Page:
In fine print on the bottom of each page, the IEEESpectrum announces that this is the "North American" edition. Obviously they don't want to antagonize their Chinese colleagues by the machinations of those nasty entrepreneurial Americans. Maybe the reason the 2020 Spectrum is so much better in editorial quality over 2017 is that they no longer separate out a "North American" edition. About the same time, another piece celebrated the separation of their "Institute" for that specific reason (offending the advertizers).
Article #2 in the same issue is titled "The Patchable Internet of Things" and if you are not yourself a castrated (eunuchs) programmer, you might easily infer from the title the sole reason for the lament in the first pull-quote, "Why are IoT devices so vulnerable to hacking?" There are actually two reasons, and both must be true for a device to be hackable.
First and formost, they are Patchable. An electronic device cannot be hacked unless it is remotely alterable.
Secondly, they are eunuchs -- I mean unix (same pronunciation, same difference). An electronic device cannot be hacked to mount a DDoS attack on other internet targets unless they are Turing-capable, meaning you can upload an arbitrary program to your "smart lightbulb" and expect it to turn the TV on in another location and set the channel. Lightbulbs have no business sending arbitrary messages to other devices on the internet. The authors of this absurd article want every "Internet of Things" device to have a complete unix operating system (they didn't say so by name, but they want the facilities of it) so that it can be hacked, and they have the temerity to suppose they can make it less hackable by making it more so. They are going the wrong direction. Really.
It's easy to make a device that can be remotely programmed to do its job** without making it hackable. It's very hard to make a unix (or unix wannabe, like Windoze) device that is safe from remote hacking. That's why the original Mac had a full order of magnitude fewer known vulnerabilities* than the next-best OS, back when there was a MacOS (under the covers OSX is unix, not a Mac). Another good reason not to get an iPhone.
Now that I fully understand what idiots they are who make these things, you will never get an IoT device into my house. You tell me it's on the internet, I don't want it. You tell me it's smart, I really don't want it: it's probably smarter than its own programmers, which isn't saying much.
* Another reason the original Mac was safer than unix: it wasn't programmed in C. Each new version of the MacOS got buggier, as they replaced more and more of the original Pascal with C code. See also my remarks on "Why Java?" and not C.
** IoT devices are promoted as remote control and/or remote sense devices that use the internet for those remote operations. Maybe the promoters have some other agenda in mind -- like spying on people unawares or messing with their lives (but they aren't saying so) -- so let's assume the promotion is honest:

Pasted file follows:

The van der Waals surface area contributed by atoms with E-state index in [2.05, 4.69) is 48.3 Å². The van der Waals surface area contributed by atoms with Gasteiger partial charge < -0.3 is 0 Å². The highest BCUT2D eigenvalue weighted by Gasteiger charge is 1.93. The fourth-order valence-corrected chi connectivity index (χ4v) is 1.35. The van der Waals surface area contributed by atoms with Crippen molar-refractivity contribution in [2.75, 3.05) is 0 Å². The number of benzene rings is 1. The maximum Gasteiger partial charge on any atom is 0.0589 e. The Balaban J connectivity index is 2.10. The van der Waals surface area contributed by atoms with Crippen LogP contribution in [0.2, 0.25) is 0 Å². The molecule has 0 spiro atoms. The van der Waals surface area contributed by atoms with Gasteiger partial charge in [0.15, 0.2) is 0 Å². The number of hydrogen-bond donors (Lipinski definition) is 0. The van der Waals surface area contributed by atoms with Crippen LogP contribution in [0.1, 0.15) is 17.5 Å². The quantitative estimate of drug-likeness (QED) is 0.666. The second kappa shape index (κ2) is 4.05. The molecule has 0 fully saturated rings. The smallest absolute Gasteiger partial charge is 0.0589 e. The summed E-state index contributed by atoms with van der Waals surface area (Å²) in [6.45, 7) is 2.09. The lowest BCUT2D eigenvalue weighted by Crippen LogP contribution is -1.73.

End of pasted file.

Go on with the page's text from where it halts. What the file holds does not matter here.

An IoT lightbulb's sole function in life is to enable the owner to remotely turn on the grow lights over his pot farm in the garage (or better: turn the lights off, because he heard the Feds are coming by) remotely from his smart phone, and an IoT refrigerator's sole function in life (over and above what any cheaper "stupid" refrigerator might do) is to enable the owner to inventory its contents (again remotely from his smart phone), perhaps by reading out each item's UPC bar code and by tracking its weight over time, so to advise the owner in the store to refresh groceries that are getting low. Both of these kinds of requirements (reading out remote conditions and remote control) can be effected completely and satisfactorily from a smart phone by a single-page web server on the device and no other net access at all.
Obviously you don't want hackers turning your pot lights on and off randomly, and you probably don't want your mother-in-law seeing what brand of booze is in your fridge, so a password is needed. Note that a simple password field on the served-up page is adequate. Changing that password from time to time is necessary, but you can give it the same security your garage-door opener has, requiring physical presence by a simple button-push -- or perhaps a BlueTooth virtual button, but I wouldn't recommend it because the range is somewhat farther. Besides, a button is cheaper than all the hardware to support BlueTooth.
The pre-programmed web page would be hard-coded and cannot be changed other than by a firmware upgrade -- also requiring physical presence, but the best, most cost-effective IoT devices have their firmware in ROM (which cannot be changed except at the factory). In any case, the smart phone app can scrape off the text and/or image data to reformat it for the viewer's pleasure. By nature, the sensors are all hard-wired in the fridge and cannot be repaired except by the physical presence of the repairman, and it is not unreasonable for the vendor to do their debugging before they ship their product, so no upgrades are needed in the field at all, ever. The device cannot be hacked at all, let alone to mount a DDoS attack over the net to unsuspecting victims.
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